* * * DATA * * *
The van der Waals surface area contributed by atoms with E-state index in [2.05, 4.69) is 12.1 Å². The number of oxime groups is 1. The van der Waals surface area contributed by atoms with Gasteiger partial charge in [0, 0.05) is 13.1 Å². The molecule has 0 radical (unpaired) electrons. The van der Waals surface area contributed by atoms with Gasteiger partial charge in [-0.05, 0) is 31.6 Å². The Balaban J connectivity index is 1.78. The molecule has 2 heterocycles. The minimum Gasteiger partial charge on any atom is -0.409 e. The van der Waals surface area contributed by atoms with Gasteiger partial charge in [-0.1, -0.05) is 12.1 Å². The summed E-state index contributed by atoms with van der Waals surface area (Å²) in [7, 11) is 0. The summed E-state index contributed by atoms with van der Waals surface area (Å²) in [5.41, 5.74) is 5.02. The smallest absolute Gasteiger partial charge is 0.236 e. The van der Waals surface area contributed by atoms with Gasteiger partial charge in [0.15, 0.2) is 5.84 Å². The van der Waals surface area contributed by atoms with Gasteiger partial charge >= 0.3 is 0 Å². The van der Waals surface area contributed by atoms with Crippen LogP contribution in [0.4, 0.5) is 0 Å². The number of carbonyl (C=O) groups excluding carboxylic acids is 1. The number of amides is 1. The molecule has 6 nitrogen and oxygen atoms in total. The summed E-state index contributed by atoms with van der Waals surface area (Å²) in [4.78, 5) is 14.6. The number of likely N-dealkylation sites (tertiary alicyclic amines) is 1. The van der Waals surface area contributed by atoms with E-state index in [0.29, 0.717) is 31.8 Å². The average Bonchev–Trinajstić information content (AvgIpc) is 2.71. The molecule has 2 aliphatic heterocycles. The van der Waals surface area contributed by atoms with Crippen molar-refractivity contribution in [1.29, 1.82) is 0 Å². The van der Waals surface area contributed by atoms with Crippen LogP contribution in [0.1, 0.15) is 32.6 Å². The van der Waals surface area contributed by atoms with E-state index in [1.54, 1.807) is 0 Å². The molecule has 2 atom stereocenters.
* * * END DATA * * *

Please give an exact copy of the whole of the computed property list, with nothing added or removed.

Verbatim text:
The van der Waals surface area contributed by atoms with E-state index in [2.05, 4.69) is 12.1 Å². The number of oxime groups is 1. The van der Waals surface area contributed by atoms with Gasteiger partial charge in [0, 0.05) is 13.1 Å². The molecule has 0 radical (unpaired) electrons. The van der Waals surface area contributed by atoms with Gasteiger partial charge in [-0.05, 0) is 31.6 Å². The Balaban J connectivity index is 1.78. The molecule has 2 heterocycles. The minimum Gasteiger partial charge on any atom is -0.409 e. The van der Waals surface area contributed by atoms with Gasteiger partial charge in [-0.1, -0.05) is 12.1 Å². The summed E-state index contributed by atoms with van der Waals surface area (Å²) in [7, 11) is 0. The summed E-state index contributed by atoms with van der Waals surface area (Å²) in [5.41, 5.74) is 5.02. The smallest absolute Gasteiger partial charge is 0.236 e. The van der Waals surface area contributed by atoms with Gasteiger partial charge in [0.15, 0.2) is 5.84 Å². The van der Waals surface area contributed by atoms with Gasteiger partial charge >= 0.3 is 0 Å². The van der Waals surface area contributed by atoms with Crippen LogP contribution in [0.4, 0.5) is 0 Å². The number of carbonyl (C=O) groups excluding carboxylic acids is 1. The number of amides is 1. The molecule has 6 nitrogen and oxygen atoms in total. The summed E-state index contributed by atoms with van der Waals surface area (Å²) in [4.78, 5) is 14.6. The number of likely N-dealkylation sites (tertiary alicyclic amines) is 1. The van der Waals surface area contributed by atoms with E-state index in [0.29, 0.717) is 31.8 Å². The average Bonchev–Trinajstić information content (AvgIpc) is 2.71. The molecule has 2 aliphatic heterocycles. The van der Waals surface area contributed by atoms with Crippen molar-refractivity contribution in [1.29, 1.82) is 0 Å². The van der Waals surface area contributed by atoms with Crippen LogP contribution in [0.1, 0.15) is 32.6 Å². The van der Waals surface area contributed by atoms with E-state index in [1.54, 1.807) is 0 Å². The molecule has 2 atom stereocenters.